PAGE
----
Department of English
Choate Rosemary Hall
Shakespeare and the Death of Kings
Spring 2012 term
Some Thoughts On Shakespearean Film
First of all, it would be a huge mistake to watch film adaptations as a substitute for the careful reading of any of the plays we are studying this term. You just won't be able to absorb the necessary detail you'll get from a serious engagement with the actual texts. On the other hand, there are lots of wonderful ways in which a thoughtful viewing of filmed versions of Shakespeare's works will enhance your appreciation. But you should regard these cinematic renditions as supplements, not substitutes, for the assigned reading.
The assignments below deal with a variety of renditions on the original source material. By their nature, filmed versions of Shakespeare's dramas do not seek to transcribe live performances of the plays--as is the case with most television productions--but to translate the works into cinematic language. The films suggested below are from different eras and even different cultures: some follow the text of the play almost word for word; most cut and rearrange the text to some degree; several dramatically change the setting, and a few not only change the setting but modernize the dialogue and rename the characters. It is impossible to draw a clear line between such free adaptations and films which are only "inspired" by their Shakespearean source.
You are tasked to write a review of 1–2 pages in length. It must have a clear thesis, arguing some significant point about what you have watched. Your goal should be to discuss significant choices on the part of the filmmakers in adapting the play. This means that you will be making direct comparisons between the play's text and scenes or even individual shots in the film. You can’t possibly cover everything, so you will need to narrow your focus to certain aspects of the adaptation. There are endless possibilities for analysis:
You probably want to zero in on one scene or character, or to one aspect of the filmmaking (e.g., use of color, costumes, or camerawork). In any case you should discuss what the filmmakers chose to emphasize and also consider what was left out.
You may, if you like, make use of other sources, such as books on Shakespeare films, articles, or DVD commentaries, to provide background information, to support your own arguments, or to present a viewpoint opposed to your own; in any case, it will be essential to document your sources carefully, including citation of page numbers.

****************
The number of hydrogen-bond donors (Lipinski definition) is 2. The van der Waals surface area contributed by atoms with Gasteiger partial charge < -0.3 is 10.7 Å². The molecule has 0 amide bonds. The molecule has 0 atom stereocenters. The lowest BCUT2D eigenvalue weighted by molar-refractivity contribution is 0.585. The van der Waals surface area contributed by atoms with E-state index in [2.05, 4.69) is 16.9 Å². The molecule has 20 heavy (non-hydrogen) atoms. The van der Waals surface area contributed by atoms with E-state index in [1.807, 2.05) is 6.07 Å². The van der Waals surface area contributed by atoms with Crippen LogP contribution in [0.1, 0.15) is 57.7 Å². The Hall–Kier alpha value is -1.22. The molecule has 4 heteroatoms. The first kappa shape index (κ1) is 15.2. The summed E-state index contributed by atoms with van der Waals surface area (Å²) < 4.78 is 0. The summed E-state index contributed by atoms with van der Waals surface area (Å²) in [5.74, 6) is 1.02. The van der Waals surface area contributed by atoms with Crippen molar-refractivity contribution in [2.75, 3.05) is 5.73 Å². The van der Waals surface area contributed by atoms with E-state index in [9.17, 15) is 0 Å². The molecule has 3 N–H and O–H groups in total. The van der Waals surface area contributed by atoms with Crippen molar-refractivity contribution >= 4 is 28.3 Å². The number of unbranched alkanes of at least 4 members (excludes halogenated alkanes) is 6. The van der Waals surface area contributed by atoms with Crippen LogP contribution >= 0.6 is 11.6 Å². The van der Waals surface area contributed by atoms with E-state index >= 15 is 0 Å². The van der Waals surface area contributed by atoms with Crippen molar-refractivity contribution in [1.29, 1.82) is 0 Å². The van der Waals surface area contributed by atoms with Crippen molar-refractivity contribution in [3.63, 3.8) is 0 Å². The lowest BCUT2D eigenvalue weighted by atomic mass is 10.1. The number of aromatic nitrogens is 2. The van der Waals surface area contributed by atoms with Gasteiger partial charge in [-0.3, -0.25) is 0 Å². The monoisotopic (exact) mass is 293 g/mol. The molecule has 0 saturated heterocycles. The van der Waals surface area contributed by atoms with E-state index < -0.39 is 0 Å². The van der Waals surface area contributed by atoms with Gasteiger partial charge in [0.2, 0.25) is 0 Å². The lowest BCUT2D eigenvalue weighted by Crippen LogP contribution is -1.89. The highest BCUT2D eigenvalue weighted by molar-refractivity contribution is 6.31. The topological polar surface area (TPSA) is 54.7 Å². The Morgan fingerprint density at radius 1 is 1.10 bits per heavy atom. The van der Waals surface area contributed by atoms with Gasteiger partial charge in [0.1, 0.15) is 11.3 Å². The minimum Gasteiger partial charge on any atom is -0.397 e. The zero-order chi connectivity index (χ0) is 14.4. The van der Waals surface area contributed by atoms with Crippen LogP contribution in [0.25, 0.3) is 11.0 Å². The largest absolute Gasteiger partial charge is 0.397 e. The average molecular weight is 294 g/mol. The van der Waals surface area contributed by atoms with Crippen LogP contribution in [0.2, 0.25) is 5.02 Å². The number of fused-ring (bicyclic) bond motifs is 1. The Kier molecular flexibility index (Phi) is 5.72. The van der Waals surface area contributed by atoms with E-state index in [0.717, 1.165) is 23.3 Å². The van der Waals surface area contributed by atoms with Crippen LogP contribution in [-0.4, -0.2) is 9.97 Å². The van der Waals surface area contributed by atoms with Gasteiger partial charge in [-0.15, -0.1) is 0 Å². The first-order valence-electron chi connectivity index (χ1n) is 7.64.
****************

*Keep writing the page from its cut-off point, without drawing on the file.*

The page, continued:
Assume your reader has read the plays and seen the films, so you can move right into your analysis without a plot summary.
Extra Credit Assignments
Cinematic Shakespeare II: Extra Credit Assignment #1. [optional]
Watch and write a review of either Orson Welles' 1965 film Chimes At Midnight or Gus Van Sant's 1991 film My Own Private Idaho. Copies of the Welles film are hard to find, but I own a DVD you can borrow. Chimes At Midnight focuses on the character of Falstaff and draws from material in five different Shakespeare plays (but principally both parts of Henry IV). The Van Sant film loosely sets Prince Hal's story in Portland, Oregon, circa 1990 (and I'll caution you in advance that aspects of the film may offend the sensibilities of the more prudish among you). Your analysis may be submitted for credit any time through April 26 (the day we return from Long Weekend break).
Cinematic Shakespeare III: Extra Credit Assignment #2. [optional]
Watch and write a review of either Laurence Olivier's 1944 film or Kenneth Branagh's 1989 film of Henry V. (If you have the time and really want to impress, watch both and compare!) Olivier's take on the story is very much a product of wartime England; in fact Winston Churchill encouraged Olivier to make this film to boost morale and the British government provided partial funding. Branagh's version of Henry V kicked off something of a Renassaince in Shakespeare-themed filmmaking in the last two decades, highlighted by a Best Picture Oscar for Shakespeare In Love (1998). Your analysis may be submitted for credit any time through May 10.
Cinematic Shakespeare IV: Extra Credit Assignment #3. [optional]
Watch and write a review of either Laurence Olivier's 1955 film or Richard Loncraine's 1995 film of Richard III. The latter stars Ian McKellen in the title role. (If you have the time and really want to impress, watch both and compare!) Your analysis may be submitted for credit any time through May 24.
Cinematic Shakespeare V: Extra Credit Assignment #4. [optional]
Watch and write a review of Akira Kurosawa's 1985 film Ran, which sets the story of King Lear in feudal Japan. Your analysis may be submitted for credit any time through June 3, the last day of exam period.
Copyright © 2010-2012 Ned Gallagher. All rights reserved.
Last revised: April 5, 2012